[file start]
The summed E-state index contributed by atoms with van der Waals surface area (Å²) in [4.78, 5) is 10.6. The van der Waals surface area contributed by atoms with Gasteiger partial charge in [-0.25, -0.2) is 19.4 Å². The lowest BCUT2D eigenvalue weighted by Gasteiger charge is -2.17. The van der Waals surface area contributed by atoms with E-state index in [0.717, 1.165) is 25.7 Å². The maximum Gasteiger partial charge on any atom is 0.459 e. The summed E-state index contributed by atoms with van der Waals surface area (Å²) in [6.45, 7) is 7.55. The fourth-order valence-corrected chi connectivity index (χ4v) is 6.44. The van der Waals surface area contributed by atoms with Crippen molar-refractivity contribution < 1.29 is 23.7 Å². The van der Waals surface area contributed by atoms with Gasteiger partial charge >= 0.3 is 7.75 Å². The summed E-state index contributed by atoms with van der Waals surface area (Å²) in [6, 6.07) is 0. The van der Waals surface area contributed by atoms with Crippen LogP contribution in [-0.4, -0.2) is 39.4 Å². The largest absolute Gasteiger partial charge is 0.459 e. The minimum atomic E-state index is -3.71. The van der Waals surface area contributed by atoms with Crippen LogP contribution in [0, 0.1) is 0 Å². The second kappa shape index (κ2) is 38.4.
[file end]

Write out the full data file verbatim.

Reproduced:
The summed E-state index contributed by atoms with van der Waals surface area (Å²) in [4.78, 5) is 10.6. The van der Waals surface area contributed by atoms with Gasteiger partial charge in [-0.25, -0.2) is 19.4 Å². The lowest BCUT2D eigenvalue weighted by Gasteiger charge is -2.17. The van der Waals surface area contributed by atoms with E-state index in [0.717, 1.165) is 25.7 Å². The maximum Gasteiger partial charge on any atom is 0.459 e. The summed E-state index contributed by atoms with van der Waals surface area (Å²) in [6.45, 7) is 7.55. The fourth-order valence-corrected chi connectivity index (χ4v) is 6.44. The van der Waals surface area contributed by atoms with Crippen molar-refractivity contribution < 1.29 is 23.7 Å². The van der Waals surface area contributed by atoms with Gasteiger partial charge >= 0.3 is 7.75 Å². The summed E-state index contributed by atoms with van der Waals surface area (Å²) in [6, 6.07) is 0. The van der Waals surface area contributed by atoms with Crippen LogP contribution in [-0.4, -0.2) is 39.4 Å². The largest absolute Gasteiger partial charge is 0.459 e. The minimum atomic E-state index is -3.71. The van der Waals surface area contributed by atoms with Crippen LogP contribution in [0, 0.1) is 0 Å². The second kappa shape index (κ2) is 38.4.